Nobel Laureate Analyzes Blockchain from Historic Eye
A recipient of the 2013 Nobel prize in economics delved into bitcoin, the most popular digital currency worldwide, from the historical perspective.
“The cryptocurrencies are a statement of faith in a new community of entrepreneurial cosmopolitans who hold themselves above national governments, which are viewed as the drivers of a long train of inequality and war,” US economist Robert Shiller, an economics professor at Yale University, said in his article published on project-syndicate.org.
Citing the statement of virtual currency issuers, he said initial coin offerings, caused by bitcoin, ethereum, and other cryptocurrencies in the world, are exempted from securities regulation since it does not entail traditional money or confer ownership of profits.
His article, entitled “The Old Allure of New Money,” said that unless someone is working in the cryptocurrency industry, no one can explain how the market works.
Whether it is true or not the presumption that only computer scientists understand cryptocurrencies, it is definitely acceptable to say having a story won’t suffice. That is why those cashing in on bitcoin entrepreneurs continue working on many fascinating cases made possible by the technology.
Money, being the medium of exchange taking various forms and shapes, is full of mysteries.
“That mystery creates an aura of exclusivity, gives the new money glamour, and fills devotees with revolutionary zeal. None of this is new, and, as with past monetary innovations, a compelling story may not be enough,” Shiller noted.
“We tend to measure people’s value by it. It sums things up like nothing else. And yet it may consist of nothing more than pieces of paper that just go round and round in circles of spending. So its value depends on belief and trust in those pieces of paper,” he added.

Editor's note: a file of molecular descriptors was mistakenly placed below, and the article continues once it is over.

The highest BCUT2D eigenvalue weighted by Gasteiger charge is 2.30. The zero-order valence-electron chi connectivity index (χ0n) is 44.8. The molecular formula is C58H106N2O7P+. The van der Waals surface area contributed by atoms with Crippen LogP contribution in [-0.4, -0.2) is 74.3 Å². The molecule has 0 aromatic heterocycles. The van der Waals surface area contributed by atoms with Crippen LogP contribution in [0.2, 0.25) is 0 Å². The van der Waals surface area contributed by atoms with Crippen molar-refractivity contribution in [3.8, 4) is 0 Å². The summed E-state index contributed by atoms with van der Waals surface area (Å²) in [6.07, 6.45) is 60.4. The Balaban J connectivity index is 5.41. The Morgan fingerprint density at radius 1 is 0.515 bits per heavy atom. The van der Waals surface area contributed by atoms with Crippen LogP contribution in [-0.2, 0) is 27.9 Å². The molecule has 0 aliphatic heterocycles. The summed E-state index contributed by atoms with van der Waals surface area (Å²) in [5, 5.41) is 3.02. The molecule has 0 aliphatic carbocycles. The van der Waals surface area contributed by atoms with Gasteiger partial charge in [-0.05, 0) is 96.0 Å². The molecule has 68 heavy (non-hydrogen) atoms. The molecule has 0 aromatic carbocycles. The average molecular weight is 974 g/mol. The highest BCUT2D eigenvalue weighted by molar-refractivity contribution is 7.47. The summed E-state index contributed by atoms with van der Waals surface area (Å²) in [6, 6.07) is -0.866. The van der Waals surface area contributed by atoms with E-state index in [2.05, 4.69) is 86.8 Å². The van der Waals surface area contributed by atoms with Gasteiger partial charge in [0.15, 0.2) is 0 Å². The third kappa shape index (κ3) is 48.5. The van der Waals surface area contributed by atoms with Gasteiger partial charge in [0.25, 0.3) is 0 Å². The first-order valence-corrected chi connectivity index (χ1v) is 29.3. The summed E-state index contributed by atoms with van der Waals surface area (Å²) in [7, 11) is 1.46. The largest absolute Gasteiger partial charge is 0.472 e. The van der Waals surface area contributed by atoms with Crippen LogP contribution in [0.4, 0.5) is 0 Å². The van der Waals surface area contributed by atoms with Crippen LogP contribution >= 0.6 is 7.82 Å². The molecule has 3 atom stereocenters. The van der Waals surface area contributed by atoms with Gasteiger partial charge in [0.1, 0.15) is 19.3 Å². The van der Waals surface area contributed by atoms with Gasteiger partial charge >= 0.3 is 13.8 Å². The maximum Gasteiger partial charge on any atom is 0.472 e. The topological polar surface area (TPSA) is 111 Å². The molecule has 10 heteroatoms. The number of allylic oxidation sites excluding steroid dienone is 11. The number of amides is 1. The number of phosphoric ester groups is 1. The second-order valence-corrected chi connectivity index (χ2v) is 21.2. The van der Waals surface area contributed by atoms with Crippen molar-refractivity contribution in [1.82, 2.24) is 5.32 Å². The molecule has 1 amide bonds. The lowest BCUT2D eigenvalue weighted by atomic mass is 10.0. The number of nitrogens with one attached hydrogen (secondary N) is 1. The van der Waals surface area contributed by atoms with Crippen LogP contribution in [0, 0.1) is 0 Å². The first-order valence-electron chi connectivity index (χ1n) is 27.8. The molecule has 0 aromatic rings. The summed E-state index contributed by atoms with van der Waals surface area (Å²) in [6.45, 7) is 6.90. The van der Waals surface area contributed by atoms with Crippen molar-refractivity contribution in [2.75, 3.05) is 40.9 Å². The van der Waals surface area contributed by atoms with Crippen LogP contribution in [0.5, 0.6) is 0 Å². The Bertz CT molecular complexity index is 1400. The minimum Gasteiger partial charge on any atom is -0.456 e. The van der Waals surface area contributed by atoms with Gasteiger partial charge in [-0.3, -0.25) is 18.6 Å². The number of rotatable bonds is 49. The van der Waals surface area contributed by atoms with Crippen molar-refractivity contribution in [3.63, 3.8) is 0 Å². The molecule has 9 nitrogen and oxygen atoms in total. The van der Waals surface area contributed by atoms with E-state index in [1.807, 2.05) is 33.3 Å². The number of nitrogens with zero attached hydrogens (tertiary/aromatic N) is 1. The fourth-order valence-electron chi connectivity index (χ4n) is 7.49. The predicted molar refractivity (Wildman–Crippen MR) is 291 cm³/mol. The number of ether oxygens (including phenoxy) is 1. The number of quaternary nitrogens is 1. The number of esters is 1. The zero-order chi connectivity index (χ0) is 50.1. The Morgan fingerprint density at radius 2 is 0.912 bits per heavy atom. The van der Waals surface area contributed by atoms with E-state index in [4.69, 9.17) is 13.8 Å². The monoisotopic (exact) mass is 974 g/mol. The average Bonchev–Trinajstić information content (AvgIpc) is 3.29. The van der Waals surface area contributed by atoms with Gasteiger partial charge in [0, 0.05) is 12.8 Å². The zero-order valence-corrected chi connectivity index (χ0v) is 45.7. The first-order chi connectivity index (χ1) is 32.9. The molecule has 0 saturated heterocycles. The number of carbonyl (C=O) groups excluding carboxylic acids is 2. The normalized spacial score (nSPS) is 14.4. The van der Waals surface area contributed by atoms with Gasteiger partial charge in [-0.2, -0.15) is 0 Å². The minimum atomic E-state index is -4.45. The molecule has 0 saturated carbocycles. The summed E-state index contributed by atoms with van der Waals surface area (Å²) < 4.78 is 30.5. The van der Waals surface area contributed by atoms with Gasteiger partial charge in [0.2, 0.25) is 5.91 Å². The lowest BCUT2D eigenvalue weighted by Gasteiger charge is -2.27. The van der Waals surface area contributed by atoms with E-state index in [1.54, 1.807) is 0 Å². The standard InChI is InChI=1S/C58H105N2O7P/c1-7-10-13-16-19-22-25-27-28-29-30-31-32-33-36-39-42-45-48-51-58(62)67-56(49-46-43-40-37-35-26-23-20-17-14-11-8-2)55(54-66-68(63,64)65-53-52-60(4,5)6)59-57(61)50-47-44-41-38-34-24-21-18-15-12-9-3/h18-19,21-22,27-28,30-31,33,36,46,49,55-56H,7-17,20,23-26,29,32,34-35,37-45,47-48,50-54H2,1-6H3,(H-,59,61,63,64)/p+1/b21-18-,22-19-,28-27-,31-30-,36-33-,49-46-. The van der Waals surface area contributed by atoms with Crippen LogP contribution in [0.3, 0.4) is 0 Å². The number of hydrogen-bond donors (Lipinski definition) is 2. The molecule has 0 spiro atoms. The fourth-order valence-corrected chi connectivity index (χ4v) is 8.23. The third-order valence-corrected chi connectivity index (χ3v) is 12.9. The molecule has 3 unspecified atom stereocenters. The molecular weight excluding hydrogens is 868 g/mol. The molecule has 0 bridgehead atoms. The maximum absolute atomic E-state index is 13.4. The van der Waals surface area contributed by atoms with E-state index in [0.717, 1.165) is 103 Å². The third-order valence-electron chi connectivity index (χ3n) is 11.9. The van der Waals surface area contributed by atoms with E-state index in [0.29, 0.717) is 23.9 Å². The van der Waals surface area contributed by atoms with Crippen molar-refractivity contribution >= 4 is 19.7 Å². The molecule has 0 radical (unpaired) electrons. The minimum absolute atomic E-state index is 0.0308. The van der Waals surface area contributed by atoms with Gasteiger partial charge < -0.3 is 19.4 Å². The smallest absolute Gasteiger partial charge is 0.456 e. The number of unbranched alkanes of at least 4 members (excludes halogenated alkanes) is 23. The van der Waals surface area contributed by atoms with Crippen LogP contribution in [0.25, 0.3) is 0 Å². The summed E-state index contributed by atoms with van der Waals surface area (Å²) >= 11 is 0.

Through the years, the economics professor explained the general public’s obsession with virtual currencies including bitcoin and ethereum has something is somewhat a mystery that he associated to the value of money itself.
“And, as in the past, the public’s fascination with cryptocurrencies is tied to a sort of mystery, like the mystery of the value of money itself, consisting in the new money’s connection to advanced science,” Shiller noted.
The best-selling author said every monetary innovation has a distinct underlying story, including the inception of bitcoin and the likes. “Each of these monetary innovations has been coupled with a unique technological story. But, more fundamentally, all are connected with a deep yearning for some kind of revolution in society.”
Shiller released an article this week to discuss the way the appeal of bitcoin fits earlier attempts to reinvent money by reviewing historical accounts. “One must bear in mind that attempts to reinvent money have a long history,” Shiller said in his article.
For the write-up, Shiller was attempting to answer the question of how virtual currency users manage to keep a high level of enthusiasm amidst repetitive warnings from governments, regulators, policymakers, and experts all over the globe.
The Nobel laureate opted to put the concept of bitcoin into time-based and electricity-backed experimental forms of alternative money, instead of comparing the virtual currency to previous technological solutions.
Placing bitcoin and political movements on the same level, he also compared bitcoin and attempts to overhaul governments and economies. He mentioned the Euro, the official currency of the European Union, remains where it is today while novel ideas by communist and technocratic thinkers have failed.
The emergence of digital currency, which started in 2009 following the inception of bitcoin, is said to be claiming to produce another type of money. Shiller said almost 2,000 virtual currencies are in circulation. Since then, it has stimulated the excitement of people on the virtual currency.
Shiller, who is the co-creator of the Case-Shiller Index of US house prices, is the author of Irrational Exuberance and Phishing for Phools: The Economics of Manipulation and Deception, co-authored with George Akerlof.